# Wax Paper Folding - Discovering the Conic Sections

## Summary

Students fold "patty paper" to create each of the conic sections, one at a time. They create three "layers" for each conic section.

For the parabola, they fold one layer to create a parabola, a second layer that shows the relationship between the focus and the latus rectum, and a third layer that examines the locus of points.

For the ellipse, one layer is the ellipse, one shows the constancy of the distance from one focus to any point on the ellipse to the other focus, and one explores the relationship between a, b and c.

For the hyperbola, one layer is the hyperbola, one shows the constancy of the distance from one focus to any point on the hyperbola to the other focus, and one explores the relationship between a, b and c.

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## Learning Goals

Students should also uncover that the sum of the distances from one focus of an ellipse to any point on the ellipse and then to the other focus is constant. If I do the "long" version, then students also learn the relationships between the values of a, b and c in an ellipse.

Students learn that the circle is a special case of an ellipse.

Students also learn the same types of properties about the hyperbola as they did about the ellipse.

Students only submit their portfolio once, so there is no opportunity to improve it by editing it, but this is something that I might entertain in future. I would have hoped that they would want to turn in quality work, since this has always been an exam grade, but alas, that has not been the case.

## Context for Use

Class sizes have been 25-35, but I think this would work with anything from 10 to 40. More than that and the logistics of the activity would become untenable, and it would become difficult to answer questions in a timely manner. I have done this activity in classes where groups are in regular use, so students have each other to ask questions first. If you are not using groups, smaller class sizes would be preferable.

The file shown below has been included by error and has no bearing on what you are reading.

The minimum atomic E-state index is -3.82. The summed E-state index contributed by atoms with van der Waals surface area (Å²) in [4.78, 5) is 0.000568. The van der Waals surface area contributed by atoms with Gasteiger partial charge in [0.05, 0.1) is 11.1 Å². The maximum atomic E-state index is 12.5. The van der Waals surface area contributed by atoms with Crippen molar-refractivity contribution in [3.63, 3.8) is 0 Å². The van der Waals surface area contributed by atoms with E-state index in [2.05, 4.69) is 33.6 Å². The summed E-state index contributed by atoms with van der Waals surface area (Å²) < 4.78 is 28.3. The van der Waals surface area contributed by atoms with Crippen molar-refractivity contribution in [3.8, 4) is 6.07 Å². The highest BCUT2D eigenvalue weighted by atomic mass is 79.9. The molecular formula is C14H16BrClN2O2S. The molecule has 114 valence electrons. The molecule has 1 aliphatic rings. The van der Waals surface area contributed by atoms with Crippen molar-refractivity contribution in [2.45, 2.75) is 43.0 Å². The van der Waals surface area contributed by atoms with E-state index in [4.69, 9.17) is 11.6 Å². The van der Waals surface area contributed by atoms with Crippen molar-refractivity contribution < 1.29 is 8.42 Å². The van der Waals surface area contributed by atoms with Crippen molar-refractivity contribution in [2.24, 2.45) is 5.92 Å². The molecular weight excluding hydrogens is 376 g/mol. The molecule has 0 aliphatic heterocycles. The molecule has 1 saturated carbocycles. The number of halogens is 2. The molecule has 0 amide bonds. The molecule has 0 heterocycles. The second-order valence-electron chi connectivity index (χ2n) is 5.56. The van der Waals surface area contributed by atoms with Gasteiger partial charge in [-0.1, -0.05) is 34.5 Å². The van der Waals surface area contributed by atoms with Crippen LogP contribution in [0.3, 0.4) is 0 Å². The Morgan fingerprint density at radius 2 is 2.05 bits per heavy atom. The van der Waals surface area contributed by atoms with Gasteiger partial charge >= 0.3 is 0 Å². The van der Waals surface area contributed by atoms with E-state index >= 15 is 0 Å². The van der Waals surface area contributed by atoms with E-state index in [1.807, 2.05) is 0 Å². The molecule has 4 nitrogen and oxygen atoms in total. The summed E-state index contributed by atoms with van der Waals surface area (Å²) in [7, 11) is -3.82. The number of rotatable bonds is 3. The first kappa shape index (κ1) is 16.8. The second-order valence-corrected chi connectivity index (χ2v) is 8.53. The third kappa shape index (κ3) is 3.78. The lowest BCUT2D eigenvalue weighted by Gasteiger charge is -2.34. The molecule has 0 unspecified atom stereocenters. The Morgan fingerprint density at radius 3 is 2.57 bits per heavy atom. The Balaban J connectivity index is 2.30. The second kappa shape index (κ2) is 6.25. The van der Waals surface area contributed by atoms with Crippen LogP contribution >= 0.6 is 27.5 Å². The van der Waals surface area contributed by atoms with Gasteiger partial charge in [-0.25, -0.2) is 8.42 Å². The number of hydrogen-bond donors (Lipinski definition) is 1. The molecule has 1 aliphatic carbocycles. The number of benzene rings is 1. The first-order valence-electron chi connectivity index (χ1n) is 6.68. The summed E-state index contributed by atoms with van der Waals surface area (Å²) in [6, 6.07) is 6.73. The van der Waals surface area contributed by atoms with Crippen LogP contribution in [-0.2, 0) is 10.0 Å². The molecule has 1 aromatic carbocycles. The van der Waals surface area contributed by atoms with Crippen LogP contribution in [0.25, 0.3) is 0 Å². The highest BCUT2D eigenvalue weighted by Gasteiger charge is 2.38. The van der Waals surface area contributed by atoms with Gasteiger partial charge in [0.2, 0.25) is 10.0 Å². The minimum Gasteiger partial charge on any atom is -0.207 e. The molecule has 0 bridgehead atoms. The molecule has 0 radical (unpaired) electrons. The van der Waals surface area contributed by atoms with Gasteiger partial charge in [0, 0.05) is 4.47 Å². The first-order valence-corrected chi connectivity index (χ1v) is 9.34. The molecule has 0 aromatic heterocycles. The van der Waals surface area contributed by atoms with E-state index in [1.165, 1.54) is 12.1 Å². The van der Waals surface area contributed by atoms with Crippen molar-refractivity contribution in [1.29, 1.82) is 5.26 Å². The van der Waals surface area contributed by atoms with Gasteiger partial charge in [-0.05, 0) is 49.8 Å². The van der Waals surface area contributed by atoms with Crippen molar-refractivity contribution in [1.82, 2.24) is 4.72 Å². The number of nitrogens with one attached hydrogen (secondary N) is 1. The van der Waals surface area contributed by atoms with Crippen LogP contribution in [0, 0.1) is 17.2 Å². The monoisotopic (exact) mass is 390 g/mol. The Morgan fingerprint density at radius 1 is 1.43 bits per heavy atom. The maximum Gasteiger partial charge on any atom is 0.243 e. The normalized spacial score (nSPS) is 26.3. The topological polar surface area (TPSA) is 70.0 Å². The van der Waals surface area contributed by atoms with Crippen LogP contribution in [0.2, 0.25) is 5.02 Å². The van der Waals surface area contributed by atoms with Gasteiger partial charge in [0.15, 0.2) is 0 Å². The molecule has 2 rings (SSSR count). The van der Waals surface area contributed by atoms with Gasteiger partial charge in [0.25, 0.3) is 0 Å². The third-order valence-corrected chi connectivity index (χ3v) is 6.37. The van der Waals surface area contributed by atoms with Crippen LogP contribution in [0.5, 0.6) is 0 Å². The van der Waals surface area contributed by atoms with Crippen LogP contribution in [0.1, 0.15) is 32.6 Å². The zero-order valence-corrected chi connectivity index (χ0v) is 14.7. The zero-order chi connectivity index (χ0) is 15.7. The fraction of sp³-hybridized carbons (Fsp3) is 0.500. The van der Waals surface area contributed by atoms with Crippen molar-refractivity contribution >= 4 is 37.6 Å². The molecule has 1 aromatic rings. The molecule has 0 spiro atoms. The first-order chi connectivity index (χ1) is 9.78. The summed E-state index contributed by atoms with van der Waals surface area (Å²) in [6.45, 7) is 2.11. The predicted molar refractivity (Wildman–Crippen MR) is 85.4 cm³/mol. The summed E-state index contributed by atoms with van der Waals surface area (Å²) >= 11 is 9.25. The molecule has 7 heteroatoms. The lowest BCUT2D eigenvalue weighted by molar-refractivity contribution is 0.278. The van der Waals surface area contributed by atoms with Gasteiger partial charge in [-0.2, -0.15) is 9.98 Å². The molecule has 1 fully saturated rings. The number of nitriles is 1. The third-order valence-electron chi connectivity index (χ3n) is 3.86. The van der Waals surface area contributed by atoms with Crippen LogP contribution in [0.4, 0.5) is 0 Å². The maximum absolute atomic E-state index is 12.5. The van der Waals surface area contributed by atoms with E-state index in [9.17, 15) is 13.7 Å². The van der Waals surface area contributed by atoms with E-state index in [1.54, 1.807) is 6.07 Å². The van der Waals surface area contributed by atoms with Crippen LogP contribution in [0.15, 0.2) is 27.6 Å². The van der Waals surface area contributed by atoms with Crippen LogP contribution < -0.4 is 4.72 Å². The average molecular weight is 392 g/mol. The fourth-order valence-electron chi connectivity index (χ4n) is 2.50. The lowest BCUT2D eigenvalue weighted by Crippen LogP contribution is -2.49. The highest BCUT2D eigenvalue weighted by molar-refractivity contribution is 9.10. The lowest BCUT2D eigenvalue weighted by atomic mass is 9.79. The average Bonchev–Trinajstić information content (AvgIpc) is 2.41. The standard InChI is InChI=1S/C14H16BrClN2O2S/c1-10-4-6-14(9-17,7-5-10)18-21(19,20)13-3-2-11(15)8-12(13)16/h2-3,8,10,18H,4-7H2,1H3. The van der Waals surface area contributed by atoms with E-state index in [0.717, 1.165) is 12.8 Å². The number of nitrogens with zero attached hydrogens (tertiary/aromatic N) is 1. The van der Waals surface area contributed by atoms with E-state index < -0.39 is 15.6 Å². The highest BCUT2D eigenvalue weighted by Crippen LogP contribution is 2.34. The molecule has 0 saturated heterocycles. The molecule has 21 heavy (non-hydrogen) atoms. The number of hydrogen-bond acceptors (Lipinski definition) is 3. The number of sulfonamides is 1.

This set of activities takes longer than teaching the conic sections by lecture. In general, I generally allow one day to lecture each of the conic sections (two days for the hyperbola), but two days if I'm doing it by "folding".

I've had students do the folding in "layers" then present the layers, along with self-guiding worksheets, in portfolios for an exam grade at the end of the unit. This is time-consuming to grade, but rewarding, since the algebra they must perform is demanding for students at this level.

I've also had some classes do just the folding, and then I ask them to do some measuring to discover some properties, but they don't save their folded paper or present them. It depends on how much time I have at the end of the quarter where this unit usually falls.

There are no particular prerequisite skills, but the stronger their algebra is before doing this activity, the better, depending on whether you do just the folding or the folding with the worksheets.

## Description and Teaching Materials

All the documents are my own creations. I still feel as though they need adjusted, but then I suspect that I will always feel that way about them. Instructions and worksheets for the parabola (Acrobat (PDF) 2.3MB Dec16 16)

Instructions and worksheets for the ellipse (Acrobat (PDF) 719kB Dec16 16)

Instructions and worksheets for the hyperbola (Acrobat (PDF) 643kB Dec16 16)

## Teaching Notes and Tips

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## Assessment

## References and Resources

Parabola: https://www.youtube.com/watch?v=vaLQawKuq8M

Ellipse: https://www.youtube.com/watch?v=psuTYtDfxPE

Hyperbola: https://www.youtube.com/watch?v=nEISCCjObPg